Taking centre stage

Liew acting in The Pillowman. — Joylene Ling
Esther Liew at PJ Palms Sports Centre, Kuala Lumpur, on 18 July 2017. — Sunpix by Shahrill Basri

ESTHER Liew pursued her dream of acting by going for theatre auditions. With a law degree in hand from a university in the UK, she never had the intention of practising law. Realising she never had any formal training in acting, she started looking out for acting training programmes and from there, nothing has stopped her since. 

How has acting helped you in becoming a director/stage manager?

The stage manager stint was a one-off thing as the director was my acting teacher and she asked me to come on board as a stage manager. This year, I am focusing on directing and going on a one-year long directing programme. It's a masters level training without certification. I think having training in acting, I am able to see things from the actor's perspective as a director. This helps me in being a director as I then can relate from an actor's point of view.

What's your favourite show/stage show?

I think the one I really enjoyed acting in and had a lot of fun acting in was a show I did last year with Calvin Wong in KLPac called 16-Bit Coriolanus. It's a Shakespeare play done in a video game style. I had to play at least five characters in one and a half hours. The costume changes, the fight sequences – it was very fun and to finally to do a Shakespeare play in a modern way, it was the best.

Who do you look up to?

In terms of directing, I really look up to Christopher Ling of Theatre 360, his directing style intricates me; he has this eye for visuals. Another director I look up to is Calvin – his style and I love the way he directs, communicates and guides actors. Also, one of my earliest mentors back in 2012 to 2013, Alex Chua, has been a mentor and figure I look up to during my early acting days. His expertise is just one of a kind.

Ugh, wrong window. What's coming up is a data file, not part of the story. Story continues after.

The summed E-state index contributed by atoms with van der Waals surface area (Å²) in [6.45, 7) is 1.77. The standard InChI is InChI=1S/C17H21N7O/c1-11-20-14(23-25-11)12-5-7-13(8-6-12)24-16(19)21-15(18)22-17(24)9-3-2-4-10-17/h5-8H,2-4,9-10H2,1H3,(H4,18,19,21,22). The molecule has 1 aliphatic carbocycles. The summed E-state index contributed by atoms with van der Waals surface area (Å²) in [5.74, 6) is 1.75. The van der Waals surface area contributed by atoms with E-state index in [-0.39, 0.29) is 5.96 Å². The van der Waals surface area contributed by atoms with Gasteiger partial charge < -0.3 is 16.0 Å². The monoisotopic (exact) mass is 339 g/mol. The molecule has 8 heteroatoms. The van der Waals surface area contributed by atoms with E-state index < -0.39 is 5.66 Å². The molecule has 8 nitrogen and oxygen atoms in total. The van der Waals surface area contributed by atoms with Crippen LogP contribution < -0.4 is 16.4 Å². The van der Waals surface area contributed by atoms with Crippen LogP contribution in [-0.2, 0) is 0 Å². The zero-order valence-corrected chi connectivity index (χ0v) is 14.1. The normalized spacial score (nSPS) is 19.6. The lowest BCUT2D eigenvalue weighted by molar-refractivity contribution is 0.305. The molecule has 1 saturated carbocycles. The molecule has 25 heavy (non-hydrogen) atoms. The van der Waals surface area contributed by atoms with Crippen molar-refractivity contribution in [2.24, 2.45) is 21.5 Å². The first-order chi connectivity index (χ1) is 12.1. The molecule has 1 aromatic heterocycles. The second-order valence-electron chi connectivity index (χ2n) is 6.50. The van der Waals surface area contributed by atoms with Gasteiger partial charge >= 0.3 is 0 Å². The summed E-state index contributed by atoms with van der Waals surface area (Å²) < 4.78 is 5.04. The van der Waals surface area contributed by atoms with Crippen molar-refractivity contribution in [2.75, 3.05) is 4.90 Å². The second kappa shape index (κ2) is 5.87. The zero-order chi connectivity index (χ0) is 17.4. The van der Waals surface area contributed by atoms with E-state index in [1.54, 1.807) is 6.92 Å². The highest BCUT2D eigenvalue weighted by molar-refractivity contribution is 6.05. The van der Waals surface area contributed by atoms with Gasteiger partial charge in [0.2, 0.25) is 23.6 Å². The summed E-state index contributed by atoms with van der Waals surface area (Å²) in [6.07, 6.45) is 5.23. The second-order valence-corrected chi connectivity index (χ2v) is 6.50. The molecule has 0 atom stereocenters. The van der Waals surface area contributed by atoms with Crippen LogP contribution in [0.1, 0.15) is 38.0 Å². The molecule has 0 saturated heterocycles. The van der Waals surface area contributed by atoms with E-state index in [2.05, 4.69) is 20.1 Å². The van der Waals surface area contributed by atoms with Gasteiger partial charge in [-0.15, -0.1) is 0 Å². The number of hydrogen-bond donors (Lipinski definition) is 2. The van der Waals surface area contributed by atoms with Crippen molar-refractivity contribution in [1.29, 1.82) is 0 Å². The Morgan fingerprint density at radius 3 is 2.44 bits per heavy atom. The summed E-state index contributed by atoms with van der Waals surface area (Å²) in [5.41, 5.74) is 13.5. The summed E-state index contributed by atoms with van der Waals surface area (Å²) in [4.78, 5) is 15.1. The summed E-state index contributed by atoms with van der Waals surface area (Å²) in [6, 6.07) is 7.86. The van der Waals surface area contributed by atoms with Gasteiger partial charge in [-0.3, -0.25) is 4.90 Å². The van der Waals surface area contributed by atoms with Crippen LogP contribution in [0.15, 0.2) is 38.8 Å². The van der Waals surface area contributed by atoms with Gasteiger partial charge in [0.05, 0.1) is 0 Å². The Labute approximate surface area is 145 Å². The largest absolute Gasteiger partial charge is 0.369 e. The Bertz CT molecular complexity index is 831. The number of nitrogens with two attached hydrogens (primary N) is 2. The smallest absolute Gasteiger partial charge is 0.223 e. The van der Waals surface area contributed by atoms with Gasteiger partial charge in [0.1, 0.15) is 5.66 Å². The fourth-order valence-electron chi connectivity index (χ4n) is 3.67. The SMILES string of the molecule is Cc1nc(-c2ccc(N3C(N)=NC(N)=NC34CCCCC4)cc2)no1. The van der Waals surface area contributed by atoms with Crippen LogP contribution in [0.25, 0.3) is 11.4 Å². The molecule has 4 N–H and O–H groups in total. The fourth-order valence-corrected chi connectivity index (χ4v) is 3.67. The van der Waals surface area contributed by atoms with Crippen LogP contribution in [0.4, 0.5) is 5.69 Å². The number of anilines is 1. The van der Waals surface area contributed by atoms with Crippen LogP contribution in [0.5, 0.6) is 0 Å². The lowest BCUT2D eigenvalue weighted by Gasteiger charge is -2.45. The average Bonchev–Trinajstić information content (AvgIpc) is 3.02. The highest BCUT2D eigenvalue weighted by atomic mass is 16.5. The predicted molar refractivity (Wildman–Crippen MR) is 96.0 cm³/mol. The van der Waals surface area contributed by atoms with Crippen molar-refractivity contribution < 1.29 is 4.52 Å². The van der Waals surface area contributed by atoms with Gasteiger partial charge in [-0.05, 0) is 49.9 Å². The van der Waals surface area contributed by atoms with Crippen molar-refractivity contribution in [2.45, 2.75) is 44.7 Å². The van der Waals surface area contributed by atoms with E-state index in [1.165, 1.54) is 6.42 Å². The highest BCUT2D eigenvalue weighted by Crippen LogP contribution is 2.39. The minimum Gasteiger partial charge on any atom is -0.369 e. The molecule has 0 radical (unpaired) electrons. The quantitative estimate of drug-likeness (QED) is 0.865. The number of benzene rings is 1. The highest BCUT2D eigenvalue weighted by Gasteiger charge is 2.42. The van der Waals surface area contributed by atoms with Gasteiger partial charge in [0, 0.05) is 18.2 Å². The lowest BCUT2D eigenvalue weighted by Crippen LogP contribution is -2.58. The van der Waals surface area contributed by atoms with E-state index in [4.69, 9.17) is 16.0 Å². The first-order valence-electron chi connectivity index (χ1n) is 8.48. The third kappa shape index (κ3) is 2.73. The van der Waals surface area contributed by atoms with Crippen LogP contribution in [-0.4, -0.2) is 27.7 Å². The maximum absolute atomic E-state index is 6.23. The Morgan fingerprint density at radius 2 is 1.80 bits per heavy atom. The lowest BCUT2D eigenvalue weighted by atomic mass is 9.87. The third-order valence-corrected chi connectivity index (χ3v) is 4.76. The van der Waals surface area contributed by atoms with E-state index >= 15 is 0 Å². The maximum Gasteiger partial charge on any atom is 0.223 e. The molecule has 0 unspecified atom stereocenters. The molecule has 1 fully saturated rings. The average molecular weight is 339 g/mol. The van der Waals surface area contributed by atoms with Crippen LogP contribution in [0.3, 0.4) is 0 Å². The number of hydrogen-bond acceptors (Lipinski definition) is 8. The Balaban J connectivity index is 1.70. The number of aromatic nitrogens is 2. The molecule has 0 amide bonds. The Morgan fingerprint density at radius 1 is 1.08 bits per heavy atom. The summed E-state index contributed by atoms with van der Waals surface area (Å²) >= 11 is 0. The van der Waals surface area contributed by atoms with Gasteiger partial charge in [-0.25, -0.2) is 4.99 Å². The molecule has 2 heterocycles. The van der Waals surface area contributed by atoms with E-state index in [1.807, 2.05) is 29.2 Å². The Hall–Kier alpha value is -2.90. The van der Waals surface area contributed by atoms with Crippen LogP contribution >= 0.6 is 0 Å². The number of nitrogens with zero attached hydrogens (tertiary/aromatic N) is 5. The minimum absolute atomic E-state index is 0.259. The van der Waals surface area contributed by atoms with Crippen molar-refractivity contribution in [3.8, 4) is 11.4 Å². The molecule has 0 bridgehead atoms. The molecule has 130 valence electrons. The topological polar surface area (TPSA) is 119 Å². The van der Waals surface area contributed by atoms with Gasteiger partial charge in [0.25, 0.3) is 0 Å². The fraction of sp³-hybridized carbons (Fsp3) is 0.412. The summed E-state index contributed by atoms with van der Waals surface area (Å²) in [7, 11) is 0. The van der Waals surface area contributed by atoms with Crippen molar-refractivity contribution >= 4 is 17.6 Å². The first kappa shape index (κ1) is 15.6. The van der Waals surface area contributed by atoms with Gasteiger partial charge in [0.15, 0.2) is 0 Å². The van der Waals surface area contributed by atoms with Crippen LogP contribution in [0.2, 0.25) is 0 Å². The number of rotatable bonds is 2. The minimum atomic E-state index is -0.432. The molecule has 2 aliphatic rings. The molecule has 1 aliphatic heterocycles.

In terms of acting, on the top of my head, I really look up to Sharifah Amani. I've only seen her as someone who acts for TV or film but then, two years ago I saw her on stage at DPAC. It was called Another Country, where Malaysian actors were acting out a Singapore story and vice versa; she blew me away. Her presence on stage and her techniques as well, was something I look up to.

When you have a five-minute break during rehearsal, what do you spend that time doing?

The first thing I do is, I use the washroom, make coffee or a drink and check my phone. During that time, I really take a break from my character.

What do you do when you're not doing theatre?

I actually teach. I have been freelancing as a drama facilitator for children aged four to teenagers for the past four and a half years. That's my stable financial income. I teach all over the place around Klang Valley from schools, home schools to centres.

What's the last thing you do before you step out on stage, or before the curtain goes up?

We always do warm ups, individually or as a cast.